A number of those who have experimented with Ubuntu’s ZFS install option (which as of 20.04 is marked as “experimental”) have expressed bewilderment over the number of filesystems created :-
The short answer as to why is that there are two schools of thought amongst grizzled old Unix veterans as to whether one big filesystem should be the way to go or lots of little ones. There are pros and cons to both approaches, and whilst I have a preference for lots of filesystems (especially on servers), I don’t care enough to change it on a laptop install.
Even though those who insist on one big filesystem are wrong.
As to the longer explanation …
A long time ago – the 1970s or the 1980s – Unix systems lacked sophisticated disk management software, and the disks were very much smaller (I started off with 80Mbyte disks and no that isn’t a typo, and many started with much smaller disks). On larger Unix servers, you couldn’t fit everything onto one disk, so we got used to splitting up the filesystem into many separate filesystem – / on one disk partition (or slice), /usr on another, /var on a third, /home on yet another, etc.
These very frequently got further subdivided – /var/mail, /var/tmp, /var/spool, etc. as Unix servers got larger and busier.
Those days are long past, and nobody is keen to go back to those days so why do some still like to split things up?
The Fringe Benefits of Splitting
It turns out that there was a fringe benefit to splitting up the filesystems – disk space exhaustion on one wouldn’t cause a problem elsewhere. For example if a mail server had a separate /var/spool/mail filesystem for operating within it would still continue to operate if /var filled up; similarly a DNS server wouldn’t crash and burn if it had a /var/named filesystem and /var filled up.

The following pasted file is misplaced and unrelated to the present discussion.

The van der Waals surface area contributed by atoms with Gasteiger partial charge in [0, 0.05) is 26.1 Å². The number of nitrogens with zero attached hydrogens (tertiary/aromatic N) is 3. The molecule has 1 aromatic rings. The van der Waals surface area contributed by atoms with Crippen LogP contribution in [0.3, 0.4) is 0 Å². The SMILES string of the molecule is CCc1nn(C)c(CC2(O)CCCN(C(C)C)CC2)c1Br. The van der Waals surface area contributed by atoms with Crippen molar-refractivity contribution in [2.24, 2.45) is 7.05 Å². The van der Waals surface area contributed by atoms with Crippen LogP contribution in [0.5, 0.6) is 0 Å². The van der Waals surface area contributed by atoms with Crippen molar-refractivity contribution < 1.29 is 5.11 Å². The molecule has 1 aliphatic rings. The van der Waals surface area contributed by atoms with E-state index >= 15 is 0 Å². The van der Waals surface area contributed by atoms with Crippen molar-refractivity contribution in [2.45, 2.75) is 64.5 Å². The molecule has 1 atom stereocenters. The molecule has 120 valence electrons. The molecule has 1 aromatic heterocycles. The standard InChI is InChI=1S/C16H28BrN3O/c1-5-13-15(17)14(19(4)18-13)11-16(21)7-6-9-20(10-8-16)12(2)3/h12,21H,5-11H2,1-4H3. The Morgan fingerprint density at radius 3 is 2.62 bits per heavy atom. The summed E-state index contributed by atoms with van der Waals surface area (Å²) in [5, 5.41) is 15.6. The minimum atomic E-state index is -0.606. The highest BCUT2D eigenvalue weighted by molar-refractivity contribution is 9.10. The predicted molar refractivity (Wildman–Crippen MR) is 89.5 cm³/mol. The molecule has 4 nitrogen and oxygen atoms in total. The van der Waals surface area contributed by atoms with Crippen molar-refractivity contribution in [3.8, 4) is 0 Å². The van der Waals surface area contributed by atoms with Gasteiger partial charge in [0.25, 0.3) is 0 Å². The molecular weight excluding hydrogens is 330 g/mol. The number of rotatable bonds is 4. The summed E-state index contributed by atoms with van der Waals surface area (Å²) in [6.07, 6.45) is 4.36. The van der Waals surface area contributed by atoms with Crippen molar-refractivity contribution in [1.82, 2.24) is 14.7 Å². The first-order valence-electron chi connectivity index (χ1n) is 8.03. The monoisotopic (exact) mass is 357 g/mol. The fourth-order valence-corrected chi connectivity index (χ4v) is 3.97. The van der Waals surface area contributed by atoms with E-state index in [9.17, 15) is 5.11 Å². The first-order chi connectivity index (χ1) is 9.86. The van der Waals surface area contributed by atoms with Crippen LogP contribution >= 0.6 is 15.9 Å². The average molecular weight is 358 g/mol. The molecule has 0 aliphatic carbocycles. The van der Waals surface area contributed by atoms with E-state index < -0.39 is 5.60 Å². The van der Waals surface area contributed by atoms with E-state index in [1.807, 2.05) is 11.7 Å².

Both of those examples are known to me personally – and there are many other examples.
Of course there is also a downside – if you create a separate /var/spool/mail filesystem you need to make sure it is large enough to operate not just normally but in reasonable exceptional circumstances. Or your mail server crashes and burns.
On the other hand, if you don’t separate things out then when something goes berserk and fills up all the disk space then you will have a good deal of trouble actually logging in to fix things.
In a sense, the “everything in one” camp and “lots of little filesystems” camp are determined by what troubles we’ve seen over the years (and in some cases decades).
With something like ZFS you can set quotas to limit the size of any filesystem so managing the sizes of these separate filesystems is a great deal easier than it ever was in the past! Ubuntu does not set quotas by default on a desktop installation; for a server it may well be worth checking quotas and setting them appropriately.
And Snapshots …
One of the other things that Ubuntu does with ZFS and filesystem snapshots (we’ll worry about what those are another time) is to offer to rollback a broken update. People worry that upgrading their system will break things and the ability to quickly revert to the previous state is very comforting.
But the Unix file layout “standard” and the later Linux file layout standard were not designed with snapshots in mind, and simply rolling back the whole of “/” would have negative effects – not least you would lose any file changes you had made in /home and any mail stashed away in /var/mail.
So to implement the ability to rollback updates requires numerous separate filesystems to avoid losing important data.
It is also likely that it would be beneficial to tune separate filesystems for different requirements.
In short, don’t worry about it. It’ll have very little effect on your operation of a normal Ubuntu machine unless you choose to take advantage of it. And it makes possible certain features that you will probably like – such as the ability to revert updates.